Sure, BlackBerry (BBRY) has a storied history as the creator of the first successful smartphone. And sure, BBRY sported about $3 billion in cash and short-term investments at the end of November.
But the beleaguered tech stock posted a simply staggering $4.4 billion loss in Q3 on a 56% sales decline, hasn’t posted an annual profit in two years and is projected to bleed cash through 2016.
$3 billion is a lot of money… but those are a lot of losses to stomach. And now there’s $1 billion in debt on the books to worry about for a company that historically hasn’t carried any debt.
Besides, the negativity is only accelerating as consumers and businesses abandon BlackBerry devices amid concerns the company won’t be around to service them in a few years. That makes BBRY declines and its strategic challenges almost a self-fulfilling prophecy for failure.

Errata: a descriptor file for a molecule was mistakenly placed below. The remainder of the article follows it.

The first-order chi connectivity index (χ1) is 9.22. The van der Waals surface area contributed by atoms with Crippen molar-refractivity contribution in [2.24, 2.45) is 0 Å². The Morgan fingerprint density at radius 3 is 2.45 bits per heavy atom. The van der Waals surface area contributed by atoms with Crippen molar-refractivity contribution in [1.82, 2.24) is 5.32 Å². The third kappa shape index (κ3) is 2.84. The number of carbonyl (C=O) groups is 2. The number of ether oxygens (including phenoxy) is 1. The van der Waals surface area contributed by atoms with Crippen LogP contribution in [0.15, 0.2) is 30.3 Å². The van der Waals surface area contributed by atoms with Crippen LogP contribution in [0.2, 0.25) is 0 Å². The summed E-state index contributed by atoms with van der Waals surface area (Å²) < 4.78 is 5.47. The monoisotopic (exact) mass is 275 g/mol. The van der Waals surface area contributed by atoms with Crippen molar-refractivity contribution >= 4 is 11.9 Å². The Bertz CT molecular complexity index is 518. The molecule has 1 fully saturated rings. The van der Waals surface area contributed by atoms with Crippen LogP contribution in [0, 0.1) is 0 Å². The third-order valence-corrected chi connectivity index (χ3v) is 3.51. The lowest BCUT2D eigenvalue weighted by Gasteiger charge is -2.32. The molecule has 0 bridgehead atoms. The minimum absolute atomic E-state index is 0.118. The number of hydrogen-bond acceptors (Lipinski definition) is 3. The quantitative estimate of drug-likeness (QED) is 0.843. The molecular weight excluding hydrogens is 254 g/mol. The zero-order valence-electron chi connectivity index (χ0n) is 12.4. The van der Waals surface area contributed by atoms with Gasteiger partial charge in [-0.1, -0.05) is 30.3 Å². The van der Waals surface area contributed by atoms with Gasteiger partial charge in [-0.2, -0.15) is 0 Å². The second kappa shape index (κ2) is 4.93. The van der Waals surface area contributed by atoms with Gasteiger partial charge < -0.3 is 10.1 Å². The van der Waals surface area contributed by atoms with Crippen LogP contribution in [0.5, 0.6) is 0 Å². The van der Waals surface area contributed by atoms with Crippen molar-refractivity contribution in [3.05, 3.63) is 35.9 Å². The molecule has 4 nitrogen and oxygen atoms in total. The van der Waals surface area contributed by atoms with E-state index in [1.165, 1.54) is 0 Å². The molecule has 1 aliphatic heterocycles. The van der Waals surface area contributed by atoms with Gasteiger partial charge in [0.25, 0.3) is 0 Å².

The fact BlackBerry co-founder recently Michael Lazaridis dumped 3.5 million shares is telling, too. It’s never a good sign when a guy who built a company from the ground up loses faith.
BBRY stock has popped almost 15% in recent days on news it will partner with Taiwan’s Foxconn for handset production to limit writedown risk in the future — yes, that Foxconn, the one that works with Apple (AAPL) — but mitigating production risk isn’t the same as ensuring consumer demand worldwide.
In addition to plummeting sales at home, once-powerful global markets are starting to crumble — such as a big rollback in Indonesia where BBRY market share fell from 39% to 21% in Q2 amid the mayhem, according to a report from IDC.
There is room for a No. 3 smartphone player behind Apple and Google (GOOG) with its Android-powered devices. But that’s likely going to be Microsoft (MSFT) with its Windows Phone software and Nokia (NOK) hardware … not BBRY.